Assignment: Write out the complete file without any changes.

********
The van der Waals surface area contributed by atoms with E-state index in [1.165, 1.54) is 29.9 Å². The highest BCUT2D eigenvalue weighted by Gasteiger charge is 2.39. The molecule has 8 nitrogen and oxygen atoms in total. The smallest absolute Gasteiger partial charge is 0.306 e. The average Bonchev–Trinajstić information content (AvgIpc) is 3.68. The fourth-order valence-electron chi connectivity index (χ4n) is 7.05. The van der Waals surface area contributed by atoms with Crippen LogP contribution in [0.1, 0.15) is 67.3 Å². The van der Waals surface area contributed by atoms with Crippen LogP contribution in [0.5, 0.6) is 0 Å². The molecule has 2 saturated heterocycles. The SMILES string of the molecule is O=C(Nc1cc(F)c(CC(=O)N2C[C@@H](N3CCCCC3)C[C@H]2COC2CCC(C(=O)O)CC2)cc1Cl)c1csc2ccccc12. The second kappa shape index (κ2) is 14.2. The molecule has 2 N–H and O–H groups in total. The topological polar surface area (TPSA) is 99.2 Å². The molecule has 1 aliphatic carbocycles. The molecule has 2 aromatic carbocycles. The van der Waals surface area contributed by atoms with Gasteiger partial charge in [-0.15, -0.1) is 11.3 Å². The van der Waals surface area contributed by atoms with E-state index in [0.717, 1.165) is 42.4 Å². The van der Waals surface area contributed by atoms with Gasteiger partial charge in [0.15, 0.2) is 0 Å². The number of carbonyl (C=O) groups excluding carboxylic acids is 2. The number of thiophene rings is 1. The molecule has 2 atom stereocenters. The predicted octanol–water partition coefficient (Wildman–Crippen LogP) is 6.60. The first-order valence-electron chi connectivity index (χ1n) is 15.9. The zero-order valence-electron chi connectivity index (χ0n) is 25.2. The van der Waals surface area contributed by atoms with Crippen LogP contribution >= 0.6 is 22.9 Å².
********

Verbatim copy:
The van der Waals surface area contributed by atoms with E-state index in [1.165, 1.54) is 29.9 Å². The highest BCUT2D eigenvalue weighted by Gasteiger charge is 2.39. The molecule has 8 nitrogen and oxygen atoms in total. The smallest absolute Gasteiger partial charge is 0.306 e. The average Bonchev–Trinajstić information content (AvgIpc) is 3.68. The fourth-order valence-electron chi connectivity index (χ4n) is 7.05. The van der Waals surface area contributed by atoms with Crippen LogP contribution in [0.1, 0.15) is 67.3 Å². The van der Waals surface area contributed by atoms with Crippen LogP contribution in [0.5, 0.6) is 0 Å². The molecule has 2 saturated heterocycles. The SMILES string of the molecule is O=C(Nc1cc(F)c(CC(=O)N2C[C@@H](N3CCCCC3)C[C@H]2COC2CCC(C(=O)O)CC2)cc1Cl)c1csc2ccccc12. The second kappa shape index (κ2) is 14.2. The molecule has 2 N–H and O–H groups in total. The topological polar surface area (TPSA) is 99.2 Å². The molecule has 1 aliphatic carbocycles. The molecule has 2 aromatic carbocycles. The van der Waals surface area contributed by atoms with Gasteiger partial charge in [-0.15, -0.1) is 11.3 Å². The van der Waals surface area contributed by atoms with E-state index in [0.717, 1.165) is 42.4 Å². The van der Waals surface area contributed by atoms with Gasteiger partial charge in [0.15, 0.2) is 0 Å². The number of carbonyl (C=O) groups excluding carboxylic acids is 2. The number of thiophene rings is 1. The molecule has 2 atom stereocenters. The predicted octanol–water partition coefficient (Wildman–Crippen LogP) is 6.60. The first-order valence-electron chi connectivity index (χ1n) is 15.9. The zero-order valence-electron chi connectivity index (χ0n) is 25.2. The van der Waals surface area contributed by atoms with Crippen LogP contribution >= 0.6 is 22.9 Å².